The Battle of Sausage (hereafter known as the Battle of 2011)

Our hero had finished his journey down south,

sharing his culture, being quite loud.

And whist awaiting his return back up to the north,

accepted one final tribute, a breakfast of sorts.

They brought forth to him tea,

It was tepid and weak.

What insult was this,

Did his patience, they seek?

Willing to forgive, he let this one slide.

And awaited the main to arrive with some pride.

Unbeat in battle, known far North was he.

As it’s mightiest eater, the pig slayer – me.

Out came the plate, brought to his table.

With quite some pomp, as if from a fable.

Insulted again, for what meat was this?

Reclaimed from the bits of the pig that were missed.

The sausage was plain, not Cumber’ or Lincoln,

They had managed to fail, with their miserable bacon.

The poor wretch had never seen a winter up North,

which would have hardened the meat, added taste to the pork.

The pudding had never seen innards or blood,

And the eggs had been pushed from the arse of a dove.

(For clearly not, the chicken had seen,

the great battle of foul of 2003).

Was this truly the all and the sum of the south?

That so soft were they, that their food left such doubt?

And all I could see was red in mine eyes,

That this was the best they could offer as tithe.

And as wont is all Northeners as is to do,

when treated as thus by as others shall too.

For whence and such as nerves are left this raw,

There was only one action left: to declare WAR.

Back in the North batallions were formed,

Regiments armed with real sausage, not Quorn.

And phalanxes grappled with spears made from bread,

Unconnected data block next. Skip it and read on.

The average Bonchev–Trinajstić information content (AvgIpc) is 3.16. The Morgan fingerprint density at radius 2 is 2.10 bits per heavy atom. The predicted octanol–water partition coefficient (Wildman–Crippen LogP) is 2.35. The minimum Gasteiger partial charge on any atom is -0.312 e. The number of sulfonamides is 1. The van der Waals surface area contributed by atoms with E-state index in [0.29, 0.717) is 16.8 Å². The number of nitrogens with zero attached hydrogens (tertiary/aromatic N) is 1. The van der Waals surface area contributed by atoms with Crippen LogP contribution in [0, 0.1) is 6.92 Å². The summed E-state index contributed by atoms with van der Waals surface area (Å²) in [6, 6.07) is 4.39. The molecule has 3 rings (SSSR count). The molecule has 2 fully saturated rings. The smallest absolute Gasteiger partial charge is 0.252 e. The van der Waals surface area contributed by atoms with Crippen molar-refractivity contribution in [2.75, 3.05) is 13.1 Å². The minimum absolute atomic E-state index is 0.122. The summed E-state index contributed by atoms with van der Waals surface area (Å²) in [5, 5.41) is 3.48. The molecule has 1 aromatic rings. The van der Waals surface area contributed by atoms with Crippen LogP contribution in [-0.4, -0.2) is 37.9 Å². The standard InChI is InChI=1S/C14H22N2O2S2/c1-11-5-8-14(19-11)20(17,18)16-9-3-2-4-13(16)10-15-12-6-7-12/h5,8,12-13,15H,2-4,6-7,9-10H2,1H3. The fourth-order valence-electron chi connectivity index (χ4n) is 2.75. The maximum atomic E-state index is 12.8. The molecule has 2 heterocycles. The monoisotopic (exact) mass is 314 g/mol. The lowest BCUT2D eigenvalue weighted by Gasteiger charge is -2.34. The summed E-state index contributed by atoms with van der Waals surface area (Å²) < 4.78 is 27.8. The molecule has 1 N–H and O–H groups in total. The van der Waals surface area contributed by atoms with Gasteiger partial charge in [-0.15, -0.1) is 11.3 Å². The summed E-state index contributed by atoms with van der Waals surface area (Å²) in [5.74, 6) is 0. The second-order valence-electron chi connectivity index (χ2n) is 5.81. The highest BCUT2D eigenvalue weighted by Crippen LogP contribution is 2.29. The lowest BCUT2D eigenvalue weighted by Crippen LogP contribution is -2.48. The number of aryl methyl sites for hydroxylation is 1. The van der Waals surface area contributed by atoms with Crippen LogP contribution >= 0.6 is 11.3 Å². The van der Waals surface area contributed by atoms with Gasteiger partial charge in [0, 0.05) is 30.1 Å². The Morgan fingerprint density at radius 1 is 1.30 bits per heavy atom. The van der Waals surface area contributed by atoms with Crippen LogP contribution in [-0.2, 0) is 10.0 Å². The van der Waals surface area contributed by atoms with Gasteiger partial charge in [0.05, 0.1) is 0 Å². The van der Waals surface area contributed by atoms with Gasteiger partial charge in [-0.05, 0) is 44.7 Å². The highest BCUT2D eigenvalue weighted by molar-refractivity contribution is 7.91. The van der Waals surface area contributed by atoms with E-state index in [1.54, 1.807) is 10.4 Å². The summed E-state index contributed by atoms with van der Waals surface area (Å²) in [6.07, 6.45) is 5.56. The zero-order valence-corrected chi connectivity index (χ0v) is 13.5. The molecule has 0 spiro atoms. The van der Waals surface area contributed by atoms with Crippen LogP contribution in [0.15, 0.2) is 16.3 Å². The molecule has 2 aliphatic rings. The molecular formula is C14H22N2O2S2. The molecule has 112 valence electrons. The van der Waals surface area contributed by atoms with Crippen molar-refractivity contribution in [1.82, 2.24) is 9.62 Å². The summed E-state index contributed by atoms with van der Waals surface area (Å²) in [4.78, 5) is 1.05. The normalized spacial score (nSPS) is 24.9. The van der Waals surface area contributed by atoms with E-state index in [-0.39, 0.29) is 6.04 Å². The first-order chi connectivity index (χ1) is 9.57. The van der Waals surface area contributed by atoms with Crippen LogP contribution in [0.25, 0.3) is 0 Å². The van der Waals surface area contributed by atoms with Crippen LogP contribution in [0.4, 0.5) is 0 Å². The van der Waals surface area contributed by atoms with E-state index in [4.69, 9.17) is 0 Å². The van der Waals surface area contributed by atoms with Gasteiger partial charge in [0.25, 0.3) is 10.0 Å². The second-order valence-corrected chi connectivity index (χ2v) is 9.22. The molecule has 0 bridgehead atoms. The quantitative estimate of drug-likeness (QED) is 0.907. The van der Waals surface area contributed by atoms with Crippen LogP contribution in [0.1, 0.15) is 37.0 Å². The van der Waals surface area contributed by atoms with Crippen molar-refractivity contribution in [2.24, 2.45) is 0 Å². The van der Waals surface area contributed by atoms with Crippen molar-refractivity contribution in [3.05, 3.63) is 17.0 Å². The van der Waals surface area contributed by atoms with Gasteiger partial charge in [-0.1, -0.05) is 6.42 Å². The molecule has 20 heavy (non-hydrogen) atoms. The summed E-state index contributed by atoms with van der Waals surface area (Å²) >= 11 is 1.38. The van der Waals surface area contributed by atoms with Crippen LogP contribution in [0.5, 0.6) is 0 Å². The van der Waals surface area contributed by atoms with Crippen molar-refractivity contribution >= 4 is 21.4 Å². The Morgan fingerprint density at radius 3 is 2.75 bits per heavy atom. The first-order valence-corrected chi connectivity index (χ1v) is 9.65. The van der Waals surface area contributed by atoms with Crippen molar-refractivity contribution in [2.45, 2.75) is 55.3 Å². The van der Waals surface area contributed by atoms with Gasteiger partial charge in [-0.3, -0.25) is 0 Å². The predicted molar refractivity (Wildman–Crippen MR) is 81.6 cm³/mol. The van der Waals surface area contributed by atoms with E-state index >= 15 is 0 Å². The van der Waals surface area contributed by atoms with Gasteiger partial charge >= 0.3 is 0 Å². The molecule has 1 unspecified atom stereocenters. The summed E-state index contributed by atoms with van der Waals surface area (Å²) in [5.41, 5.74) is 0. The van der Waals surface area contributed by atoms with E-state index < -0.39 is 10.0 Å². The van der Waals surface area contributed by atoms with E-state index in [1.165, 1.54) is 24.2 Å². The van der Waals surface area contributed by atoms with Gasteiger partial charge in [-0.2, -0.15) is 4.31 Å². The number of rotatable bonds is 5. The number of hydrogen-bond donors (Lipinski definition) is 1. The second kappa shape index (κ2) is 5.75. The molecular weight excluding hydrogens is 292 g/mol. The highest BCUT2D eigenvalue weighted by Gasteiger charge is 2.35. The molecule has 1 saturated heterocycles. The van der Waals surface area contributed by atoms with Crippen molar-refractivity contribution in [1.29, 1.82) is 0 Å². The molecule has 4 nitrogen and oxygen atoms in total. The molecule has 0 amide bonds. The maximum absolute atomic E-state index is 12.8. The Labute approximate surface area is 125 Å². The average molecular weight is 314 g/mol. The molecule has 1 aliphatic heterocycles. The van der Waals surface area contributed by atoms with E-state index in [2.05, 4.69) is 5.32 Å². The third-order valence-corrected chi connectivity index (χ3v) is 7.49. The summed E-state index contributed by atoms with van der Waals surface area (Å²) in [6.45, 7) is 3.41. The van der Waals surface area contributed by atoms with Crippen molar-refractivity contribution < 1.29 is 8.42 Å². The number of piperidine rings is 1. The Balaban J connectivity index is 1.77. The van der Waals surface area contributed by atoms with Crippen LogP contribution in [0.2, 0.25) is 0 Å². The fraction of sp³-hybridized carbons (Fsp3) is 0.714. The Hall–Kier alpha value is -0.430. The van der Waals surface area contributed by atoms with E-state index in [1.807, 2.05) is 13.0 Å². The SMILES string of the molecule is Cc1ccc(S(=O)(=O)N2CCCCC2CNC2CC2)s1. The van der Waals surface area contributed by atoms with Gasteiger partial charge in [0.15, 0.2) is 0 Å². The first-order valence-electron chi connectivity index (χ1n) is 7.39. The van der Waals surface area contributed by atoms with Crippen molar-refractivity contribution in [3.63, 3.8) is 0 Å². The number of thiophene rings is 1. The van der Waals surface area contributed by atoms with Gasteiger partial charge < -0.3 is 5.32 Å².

formed and baked hard enough to crack a man’s head.

For where food is in battle, be in no doubt!

Our northern counterparts are tasty and stout.

So when presented forthwith with such a threat,

we go armed to the teeth, and very well fed.

Between Manchester and London the forces did meet,

and the Midlands did form the place for the feat.

All forces did bring, son, dog and daughter,

Lines of both sides threw themselves to the slaughter.

The battle was mighty, the battle was proud.

The Hodge was in Weatherspoons, where else to be found?

Our comrades did cleave though the soft sourthern masses.

Like a spork glides fast through a bowl of molasses.

On centre of field, two fighters sought out,

For Devon was held as the prize of their bout.

David and Daisy stripped bare to the waist,

Their udders displayed, a fight in poor taste.

Over so quickly, noone asked how.

Poor Daisy lay spent and dead on the ground.

The victorious bathed in the milk of the spoils,

It was clear right now, the Southeners recoiled.

In one final act, to cleanse and to pure,

Because dead bodies rot and makes harder to cure.

The earth was schorced to five thousand degrees,

a fitting end to Birmingham, sacrificed for we.

And the lands were divided and owned by the North,

apart from Devon which Dave had claimed as his fort.

And the land was now once quite again sure,

that no breakfast again would be served, quite so poor.